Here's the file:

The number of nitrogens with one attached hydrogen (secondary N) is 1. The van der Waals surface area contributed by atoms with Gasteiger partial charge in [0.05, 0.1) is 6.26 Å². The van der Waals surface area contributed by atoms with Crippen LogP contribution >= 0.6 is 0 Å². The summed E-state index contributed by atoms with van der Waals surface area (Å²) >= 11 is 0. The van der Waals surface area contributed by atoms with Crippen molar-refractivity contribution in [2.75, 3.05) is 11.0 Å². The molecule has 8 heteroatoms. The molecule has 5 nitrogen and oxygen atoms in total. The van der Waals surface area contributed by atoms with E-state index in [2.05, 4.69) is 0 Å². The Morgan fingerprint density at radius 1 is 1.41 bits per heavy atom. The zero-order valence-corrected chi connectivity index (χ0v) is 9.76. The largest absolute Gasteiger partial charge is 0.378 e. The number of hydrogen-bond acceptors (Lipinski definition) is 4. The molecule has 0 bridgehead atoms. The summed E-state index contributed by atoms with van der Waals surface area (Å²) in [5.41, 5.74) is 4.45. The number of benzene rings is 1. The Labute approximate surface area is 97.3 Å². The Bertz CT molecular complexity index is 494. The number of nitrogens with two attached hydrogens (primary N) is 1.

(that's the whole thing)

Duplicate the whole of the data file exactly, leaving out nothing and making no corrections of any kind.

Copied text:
The number of nitrogens with one attached hydrogen (secondary N) is 1. The van der Waals surface area contributed by atoms with Gasteiger partial charge in [0.05, 0.1) is 6.26 Å². The van der Waals surface area contributed by atoms with Crippen LogP contribution >= 0.6 is 0 Å². The summed E-state index contributed by atoms with van der Waals surface area (Å²) >= 11 is 0. The van der Waals surface area contributed by atoms with Crippen molar-refractivity contribution in [2.75, 3.05) is 11.0 Å². The molecule has 8 heteroatoms. The molecule has 5 nitrogen and oxygen atoms in total. The van der Waals surface area contributed by atoms with E-state index in [2.05, 4.69) is 0 Å². The Morgan fingerprint density at radius 1 is 1.41 bits per heavy atom. The zero-order valence-corrected chi connectivity index (χ0v) is 9.76. The largest absolute Gasteiger partial charge is 0.378 e. The number of hydrogen-bond acceptors (Lipinski definition) is 4. The molecule has 0 bridgehead atoms. The summed E-state index contributed by atoms with van der Waals surface area (Å²) in [5.41, 5.74) is 4.45. The number of benzene rings is 1. The Labute approximate surface area is 97.3 Å². The Bertz CT molecular complexity index is 494. The number of nitrogens with two attached hydrogens (primary N) is 1.